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Ed Skurka

Today's Date

April 27, 2017



WSJS Station History

WSJS was the vision of Owen Moon who owned the city’s two newspapers-The Winston Salem Journal and its afternoon sister The Twin City Sentinel.  It was standard at that time for radio station call letters to have a meaning thus Winston-Salem Journal Sentinel became WSJS.


The station made the first official radio broadcast on Good Friday, April 17, 1930 at 7:15 PM with these words:
“Ladies and Gentlemen, good evening. This is the voice of radio station WSJS in Winston-Salem, N.C. We are operation on a frequency of 228.9 meters by authority of the Federal Radio Commission. WSJS is owned and operated by the Winston-Salem Journal and Sentinel. The studios and transmitter are located in the Journal Building, 416 N. Marshall St.  This is the dedicatory program. Your announcer is George Cross.”

Cross was a minister of the Christian Church.  He was followed by Moravian Bishop Rondthaler offering a dedicatory prayer. Sanford Martin, then editor of the Journal and Sentinel, spoke. Mayor George Coan expressed his pride in the city’s acquiring a new voice and Norris O’Neil, the station’s general manager, answered the question, “What is radio?”

With the formalities out of the way the musicians took over.  WSJS was only a 100 watt operation with a staff of 22. Sixteen of those were musicians: Vincent Kay and his WSJS Concert Orchestra. Kay and his orchestra played the Star Spangled Banner, accompanied by soprano Jose Bledso and tenor Howard Conrad. They were followed by the Winston-Salem Harmonica Band and the Mocksville Stringed Band. The highlight of the evening must have been when Jack Hawkins played “By the Waters of the Minnetonka” on a musical saw.

The station did not broadcast the next day, but at dawn on Easter Sunday, it broadcast the Easter Sunrise Service from God's Acre in Old Salem. That broadcast has continued every year since, and is believed to be the longest continuously aired special program in radio history.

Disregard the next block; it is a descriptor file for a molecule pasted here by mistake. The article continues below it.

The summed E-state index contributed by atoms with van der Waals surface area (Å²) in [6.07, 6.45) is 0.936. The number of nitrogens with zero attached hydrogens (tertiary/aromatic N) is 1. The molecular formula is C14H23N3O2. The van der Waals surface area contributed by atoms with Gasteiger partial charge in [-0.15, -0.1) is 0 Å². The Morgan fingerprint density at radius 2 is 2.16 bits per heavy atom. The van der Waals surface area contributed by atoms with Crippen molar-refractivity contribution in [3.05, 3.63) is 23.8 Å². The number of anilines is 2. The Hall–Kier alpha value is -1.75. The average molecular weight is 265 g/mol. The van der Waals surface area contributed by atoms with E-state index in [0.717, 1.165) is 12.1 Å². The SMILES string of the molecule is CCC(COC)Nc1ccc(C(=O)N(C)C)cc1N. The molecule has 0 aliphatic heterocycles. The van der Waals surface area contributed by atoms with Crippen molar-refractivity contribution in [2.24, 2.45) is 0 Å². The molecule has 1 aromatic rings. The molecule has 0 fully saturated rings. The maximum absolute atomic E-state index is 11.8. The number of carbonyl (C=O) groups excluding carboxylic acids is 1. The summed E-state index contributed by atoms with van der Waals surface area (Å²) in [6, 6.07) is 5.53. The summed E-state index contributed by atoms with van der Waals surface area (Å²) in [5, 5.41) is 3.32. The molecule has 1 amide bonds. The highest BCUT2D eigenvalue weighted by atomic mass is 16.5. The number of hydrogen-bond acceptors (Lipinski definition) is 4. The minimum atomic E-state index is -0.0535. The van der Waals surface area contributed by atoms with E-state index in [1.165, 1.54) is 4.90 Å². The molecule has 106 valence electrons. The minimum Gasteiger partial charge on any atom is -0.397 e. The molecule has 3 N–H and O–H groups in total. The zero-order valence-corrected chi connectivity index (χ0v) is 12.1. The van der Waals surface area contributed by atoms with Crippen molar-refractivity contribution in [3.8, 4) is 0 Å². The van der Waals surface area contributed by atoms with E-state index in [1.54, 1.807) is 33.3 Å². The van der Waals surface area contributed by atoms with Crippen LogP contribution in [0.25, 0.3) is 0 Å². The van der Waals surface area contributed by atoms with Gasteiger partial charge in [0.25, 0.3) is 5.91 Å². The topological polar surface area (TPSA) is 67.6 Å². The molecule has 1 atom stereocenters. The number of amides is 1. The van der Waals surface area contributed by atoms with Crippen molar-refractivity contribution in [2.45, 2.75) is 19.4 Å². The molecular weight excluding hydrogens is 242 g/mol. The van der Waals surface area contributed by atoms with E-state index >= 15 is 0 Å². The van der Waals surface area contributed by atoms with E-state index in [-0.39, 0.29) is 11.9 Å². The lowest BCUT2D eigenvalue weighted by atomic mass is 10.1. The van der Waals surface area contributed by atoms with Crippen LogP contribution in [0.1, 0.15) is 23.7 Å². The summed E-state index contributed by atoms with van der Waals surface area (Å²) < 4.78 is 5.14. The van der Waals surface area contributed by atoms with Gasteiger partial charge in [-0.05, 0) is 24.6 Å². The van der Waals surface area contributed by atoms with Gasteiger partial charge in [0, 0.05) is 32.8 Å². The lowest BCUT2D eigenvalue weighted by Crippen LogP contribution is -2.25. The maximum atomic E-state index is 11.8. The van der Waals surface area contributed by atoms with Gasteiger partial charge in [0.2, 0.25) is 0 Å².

Radio was only ten years old when WSJS went on the air, but there were already some 600 radio stations across the United States including stations in Charlotte, Raleigh, Greensboro and Asheville. Journal-Sentinel President Owen Moon had hoped to have the station on the air by December 25th “as a Christmas present for Winston-Salem.” There were delays said Doug Lee, whose fascination with electronics and badgering had actually pushed Moon to get into the radio business.

Lee said, “We ordered the transmitting and studio equipment from RCA. Then we discovered that the equipment we ordered hadn’t even been built. When it was built and we hooked it up here, it wouldn’t work. We finally discovered that every tube they sent us was bad.”

By scrambling day and night, Lee installed the transmitter on the fourth floor of the three year old Journal and Sentinel building on Marshall St. The two studios were located in the back of the newsroom on the second floor.
Initially, Lee had estimated that it would cost about $20,000 to put WSJS on the air.  The final cost—transmitters, studio equipment and two towers acquired from the Signal Corps and placed on top of the Journal and Sentinel building and the Carolina Hotel with an antenna wire strung between them—came to almost $22,000. The station broadcast from 10 to 11 AM, noon to 1 PM and 5 to 10 PM, at 1310 on the AM dial.


Under the best of circumstances, a 100 watt station would be hard pressed to support a staff of 22. In the depression year of 1930, it was impossible. So in June, the staff was cut to six: Manager O’Neill, a bookkeeper, two engineers and two announcers, Jack Neff and Alvin Ealy. Vincent Kay and the members of the orchestra were unemployed. The staffs of the two newspapers, working just outside the studio door, were on the air on radio daily, reading the news.

A month and a half later, WSJS had its first network program and affiliated with the Mutual News Network. Most of the airtime was taken up with local talent.  Renowned artist Earline Heath King was a favorite as she sang along with big band records. 

As did many early radio stations around the south, WSJS featured southern old-time string band groups. Musicians from all over the Northwest Piedmont came to play on the radio—groups such as  the Swingbillies, the Walkertown Merrymakers, the Stokes Mountaineers, the Thomasville Jack Rabbits, the Cooleemee String Band, the Stanleyville String Band and the Lexington String Band. Mainly, they played for free. Shuttled into the one studio in 15 minute increments, five or six other bands warmed up…..picking and yodeling in the newsroom. Newspaper men marveled that they ever got a paper out. Then on Saturday morning, it was Betty Ward’s Kiddy Party, on WSJS.

On June 30, 1933, WSJS affiliated with CBS. It was one of only three 100 watt stations in the US with network affiliation. Its first national program was the Camel Caravan. This was the Golden Age of Radio when families sat down and listed to the radio just as they watch television today.

The networks (WSJS switched to NBC’s red network on June 26, 1940) offered comedy such as Fibber McGee and Molly; Bob Hope and Jack Benny featuring his "gang" of Mary, Dennis, Phil, Don, and Rochester (one of the first regular black radio performers), at 7 PM Sundays; and Amos and Andy, syndicated nationally using transcription records of shows mailed to radio stations, at 7-7:15 PM, 5 nights per week.